The existence of a duty will depend on the foreseeability of the injury to the plaintiff. The test for foreseeability is whether a reasonably prudent person would have anticipated that an injury was likely to result from the performance or nonperformance of an act. The foreseeability of a criminal act depends upon the knowledge of the defendant, which must be determined by the totality of the circumstances, and it is only when the totality of the circumstances are somewhat overwhelming that the defendant will be held liable.
After a hospital discovered that one of its anesthesiologist abused drugs, it terminated the doctor's employment. However, he was retained in a faculty/researcher position. The doctor later gained access to the patient's home and siphoned morphine from his pump, resulting in a bacterial infection caused by the doctor's procedure. The victim filed a negligence action against the doctor and the hospital. The doctor pled guilty to criminal charges for his conduct and was given a prison sentence. The trial court dismissed the claim against the hospital for negligent retention and vicarious liability. The case was appealed to the Court of Appeals of Ohio.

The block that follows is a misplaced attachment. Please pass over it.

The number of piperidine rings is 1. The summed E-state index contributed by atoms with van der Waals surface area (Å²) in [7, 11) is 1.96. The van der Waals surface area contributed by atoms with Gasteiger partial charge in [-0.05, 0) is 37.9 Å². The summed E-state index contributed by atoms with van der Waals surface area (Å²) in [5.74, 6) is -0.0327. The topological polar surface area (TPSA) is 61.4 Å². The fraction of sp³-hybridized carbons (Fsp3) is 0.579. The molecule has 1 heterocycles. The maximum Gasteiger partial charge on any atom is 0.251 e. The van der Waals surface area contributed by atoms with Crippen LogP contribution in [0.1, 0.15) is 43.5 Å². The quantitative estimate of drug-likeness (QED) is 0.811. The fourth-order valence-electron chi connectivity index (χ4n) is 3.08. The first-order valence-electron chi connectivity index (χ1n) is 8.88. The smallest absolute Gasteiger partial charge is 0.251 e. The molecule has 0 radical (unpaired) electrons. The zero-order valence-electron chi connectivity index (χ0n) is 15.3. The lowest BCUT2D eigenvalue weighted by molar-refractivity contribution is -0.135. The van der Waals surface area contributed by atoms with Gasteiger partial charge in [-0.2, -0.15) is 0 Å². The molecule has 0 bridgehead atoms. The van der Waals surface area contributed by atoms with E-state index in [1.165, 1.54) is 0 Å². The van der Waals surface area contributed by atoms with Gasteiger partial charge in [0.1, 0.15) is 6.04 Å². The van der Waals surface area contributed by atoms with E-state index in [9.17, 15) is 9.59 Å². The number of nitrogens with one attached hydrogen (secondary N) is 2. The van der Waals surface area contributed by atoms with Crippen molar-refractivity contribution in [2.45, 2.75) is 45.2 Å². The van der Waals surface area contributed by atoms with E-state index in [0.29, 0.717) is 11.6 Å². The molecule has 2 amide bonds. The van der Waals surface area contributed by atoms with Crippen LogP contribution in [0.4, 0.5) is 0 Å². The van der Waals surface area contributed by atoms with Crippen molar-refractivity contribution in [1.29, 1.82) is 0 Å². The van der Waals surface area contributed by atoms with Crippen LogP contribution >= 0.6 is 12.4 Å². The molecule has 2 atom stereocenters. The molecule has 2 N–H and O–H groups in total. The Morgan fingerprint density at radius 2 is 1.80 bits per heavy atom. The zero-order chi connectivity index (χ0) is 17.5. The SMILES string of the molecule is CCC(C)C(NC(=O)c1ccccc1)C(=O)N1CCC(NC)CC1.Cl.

Was the hospital vicariously liable?
The court held that the trial court erred in granting summary judgment in favor of the hospital. The fact that the hospital knew the doctor had siphoned morphine from the patient's pump and knew of the father-son type of relationship between the doctor and the patient created an issue of fact as to whether the doctor's actions were a foreseeable consequence of the hospital's decision to retain the doctor in a faculty/researcher position at the hospital. Moreover, the hospital was evasive when the patient inquired as to the doctor's whereabouts after the hospital had removed the doctor from his clinical duties. Further, an issue of fact existed as to whether the hospital was vicariously liable for the doctor's tortious acts because the fact that the hospital retained the doctor as an employee with access to the hospital's facilities and equipment made it reasonable for the doctor to perpetuate a fraud on the patient.